Underheard

Shane Kell /​Pexels Underheard
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1

He had the window seat.
After take-​off he said,
“My line is socks; what’s yours?”
I said I was a writer.
He smiled his least impressive
smile.
“What do you write?”
“I hope they are poems.”
‘Where
are you headed now?
I told him
I’d been invited to recite
my poems at a university.
“They pay you for that?”

2

It was ten degrees above zero
and snowing.
Both of us
were heading for class — I
in my overcoat, he in shirtsleeves.
“You need a coat,” I said.
“I don’t participate in winter.”
“Even when it’s near zero?”
“I never participate in winter.”

3

I turned cross-​traffic.
A trooper
waved me to a stop.
The closer
he came the more he became
the Marine sergeant I knew
in Portsmouth.
“Fowler,” I said.
“Well, loo-​tenant, what if
it ain’t.”
“No alibi, my fault.”
“Cutting cross-​traffic like that
rates a hundred-​dollar ticket.”
“No excuses.”
“What do you think
I ought to do, loo-​tenant?”
“It’s up to you, Fowler.”
He smiled the smile of authority.
“I didn’t like you then,
and I don’t like you now,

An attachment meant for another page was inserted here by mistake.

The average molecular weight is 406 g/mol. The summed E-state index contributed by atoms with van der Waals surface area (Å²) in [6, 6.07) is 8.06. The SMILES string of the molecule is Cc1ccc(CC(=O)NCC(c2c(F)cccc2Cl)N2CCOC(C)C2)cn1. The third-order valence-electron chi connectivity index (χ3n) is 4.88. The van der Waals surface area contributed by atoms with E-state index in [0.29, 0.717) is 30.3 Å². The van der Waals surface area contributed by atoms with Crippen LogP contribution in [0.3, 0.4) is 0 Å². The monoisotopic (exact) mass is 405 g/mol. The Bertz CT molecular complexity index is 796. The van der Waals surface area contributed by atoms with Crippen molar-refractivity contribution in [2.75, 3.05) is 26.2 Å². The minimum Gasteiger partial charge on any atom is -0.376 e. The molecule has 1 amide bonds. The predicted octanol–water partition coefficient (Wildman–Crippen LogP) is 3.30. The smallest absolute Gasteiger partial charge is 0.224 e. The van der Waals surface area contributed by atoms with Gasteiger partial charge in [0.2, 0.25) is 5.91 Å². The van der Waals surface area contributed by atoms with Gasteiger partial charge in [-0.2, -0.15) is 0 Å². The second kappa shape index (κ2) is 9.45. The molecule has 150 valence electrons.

but just for old time’s sake
I think I’ll let you go.”

4

The red Pontiac had been
tailing me before I reached
the Holland Tunnel.
The
driver looked both furious
and exasperated.
Twice
he tried to pass, but traffic
made it impossible.
He was
alone, and I could see
in the rear-​view mirror that he
was talking, probably swearing.
All the way through the tunnel
he stayed as close as a yard
behind me, occasionally blaring
his horn for the hell of it.
Once out of the tunnel, he pulled
alongside, rolled down
his window and said, “You never
let me pass, and now we’re tied—
so what good did it do you?”

5

Nora, I love to travel,
but George hates it.”
“So?”
“He’s never going to change.”
“Why not just accept it?”
“I try, but it’s not easy.”
“Listen, honey, Fred was
five inches shorter than
I was when we got married,
and he still is.”
“And?”
“In bed it makes no difference.”


Pittsburgh Quarterly is now accepting submissions for its online poetry feature. PQ Poem is seeking poetry from local, national and international poets that highlight a strong voice and good use of imagery, among other criteria. To have your work featured, send up to three previously unpublished poems in Word or PDF format as well as a brief bio to . Simultaneous submissions are accepted, but if work is accepted elsewhere, please alert us.


Samuel Hazo

Samuel Hazo is the author of poetry, fiction, essays, various works of translation and four plays. Governor Robert Casey named him Pennsylvania’s first State Poet 1993. He served until 2003. From his first book, through the National Book Award finalist “Once for the Last Bandit,” to his newest poems, he explores themes of mortality and love, passion and art, courage and grace. samuel​ha​zoau​thor​.com

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